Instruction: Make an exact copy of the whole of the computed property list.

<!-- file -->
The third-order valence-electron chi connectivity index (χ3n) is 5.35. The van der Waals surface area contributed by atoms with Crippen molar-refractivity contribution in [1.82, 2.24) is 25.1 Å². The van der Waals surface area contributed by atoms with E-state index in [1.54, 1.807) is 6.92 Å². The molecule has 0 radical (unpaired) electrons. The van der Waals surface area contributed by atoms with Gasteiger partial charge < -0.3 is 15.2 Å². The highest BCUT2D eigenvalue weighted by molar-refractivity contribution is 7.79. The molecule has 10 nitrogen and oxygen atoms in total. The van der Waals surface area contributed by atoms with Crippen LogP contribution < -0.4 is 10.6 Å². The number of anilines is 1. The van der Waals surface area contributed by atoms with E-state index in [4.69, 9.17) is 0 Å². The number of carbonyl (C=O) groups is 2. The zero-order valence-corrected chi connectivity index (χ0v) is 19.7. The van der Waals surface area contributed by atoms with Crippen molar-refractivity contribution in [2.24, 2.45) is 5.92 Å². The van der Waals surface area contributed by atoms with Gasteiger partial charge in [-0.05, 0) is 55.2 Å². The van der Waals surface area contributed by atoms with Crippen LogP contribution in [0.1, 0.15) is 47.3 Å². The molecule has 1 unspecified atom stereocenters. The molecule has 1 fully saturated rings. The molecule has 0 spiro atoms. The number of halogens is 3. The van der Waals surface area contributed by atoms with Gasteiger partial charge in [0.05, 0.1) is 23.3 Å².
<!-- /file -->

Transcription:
The third-order valence-electron chi connectivity index (χ3n) is 5.35. The van der Waals surface area contributed by atoms with Crippen molar-refractivity contribution in [1.82, 2.24) is 25.1 Å². The van der Waals surface area contributed by atoms with E-state index in [1.54, 1.807) is 6.92 Å². The molecule has 0 radical (unpaired) electrons. The van der Waals surface area contributed by atoms with Gasteiger partial charge < -0.3 is 15.2 Å². The highest BCUT2D eigenvalue weighted by molar-refractivity contribution is 7.79. The molecule has 10 nitrogen and oxygen atoms in total. The van der Waals surface area contributed by atoms with Crippen LogP contribution < -0.4 is 10.6 Å². The number of anilines is 1. The van der Waals surface area contributed by atoms with E-state index in [4.69, 9.17) is 0 Å². The number of carbonyl (C=O) groups is 2. The zero-order valence-corrected chi connectivity index (χ0v) is 19.7. The van der Waals surface area contributed by atoms with Crippen molar-refractivity contribution in [2.24, 2.45) is 5.92 Å². The van der Waals surface area contributed by atoms with Gasteiger partial charge in [-0.05, 0) is 55.2 Å². The van der Waals surface area contributed by atoms with Crippen LogP contribution in [0.1, 0.15) is 47.3 Å². The molecule has 1 unspecified atom stereocenters. The molecule has 1 fully saturated rings. The molecule has 0 spiro atoms. The number of halogens is 3. The van der Waals surface area contributed by atoms with Gasteiger partial charge in [0.05, 0.1) is 23.3 Å².